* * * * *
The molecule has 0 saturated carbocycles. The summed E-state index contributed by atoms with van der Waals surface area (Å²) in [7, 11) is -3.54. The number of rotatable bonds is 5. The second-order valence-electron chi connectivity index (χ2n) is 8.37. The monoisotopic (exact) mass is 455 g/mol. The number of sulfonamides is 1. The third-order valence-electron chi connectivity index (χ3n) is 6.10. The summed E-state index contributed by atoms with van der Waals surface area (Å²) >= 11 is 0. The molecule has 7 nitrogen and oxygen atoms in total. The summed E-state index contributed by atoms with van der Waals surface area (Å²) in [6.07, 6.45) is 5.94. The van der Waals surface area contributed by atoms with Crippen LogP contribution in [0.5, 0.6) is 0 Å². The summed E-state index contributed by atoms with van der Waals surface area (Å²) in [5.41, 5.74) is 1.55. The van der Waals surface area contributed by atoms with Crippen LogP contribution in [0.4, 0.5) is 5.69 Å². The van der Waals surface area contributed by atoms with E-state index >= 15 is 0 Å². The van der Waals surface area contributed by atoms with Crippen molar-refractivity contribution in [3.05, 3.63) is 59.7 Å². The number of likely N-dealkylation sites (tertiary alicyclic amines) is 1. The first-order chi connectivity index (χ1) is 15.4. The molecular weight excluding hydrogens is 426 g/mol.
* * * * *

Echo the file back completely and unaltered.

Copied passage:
The molecule has 0 saturated carbocycles. The summed E-state index contributed by atoms with van der Waals surface area (Å²) in [7, 11) is -3.54. The number of rotatable bonds is 5. The second-order valence-electron chi connectivity index (χ2n) is 8.37. The monoisotopic (exact) mass is 455 g/mol. The number of sulfonamides is 1. The third-order valence-electron chi connectivity index (χ3n) is 6.10. The summed E-state index contributed by atoms with van der Waals surface area (Å²) >= 11 is 0. The molecule has 7 nitrogen and oxygen atoms in total. The summed E-state index contributed by atoms with van der Waals surface area (Å²) in [6.07, 6.45) is 5.94. The van der Waals surface area contributed by atoms with Crippen LogP contribution in [0.5, 0.6) is 0 Å². The summed E-state index contributed by atoms with van der Waals surface area (Å²) in [5.41, 5.74) is 1.55. The van der Waals surface area contributed by atoms with Crippen LogP contribution in [0.4, 0.5) is 5.69 Å². The van der Waals surface area contributed by atoms with E-state index >= 15 is 0 Å². The van der Waals surface area contributed by atoms with Crippen molar-refractivity contribution in [3.05, 3.63) is 59.7 Å². The number of likely N-dealkylation sites (tertiary alicyclic amines) is 1. The first-order chi connectivity index (χ1) is 15.4. The molecular weight excluding hydrogens is 426 g/mol.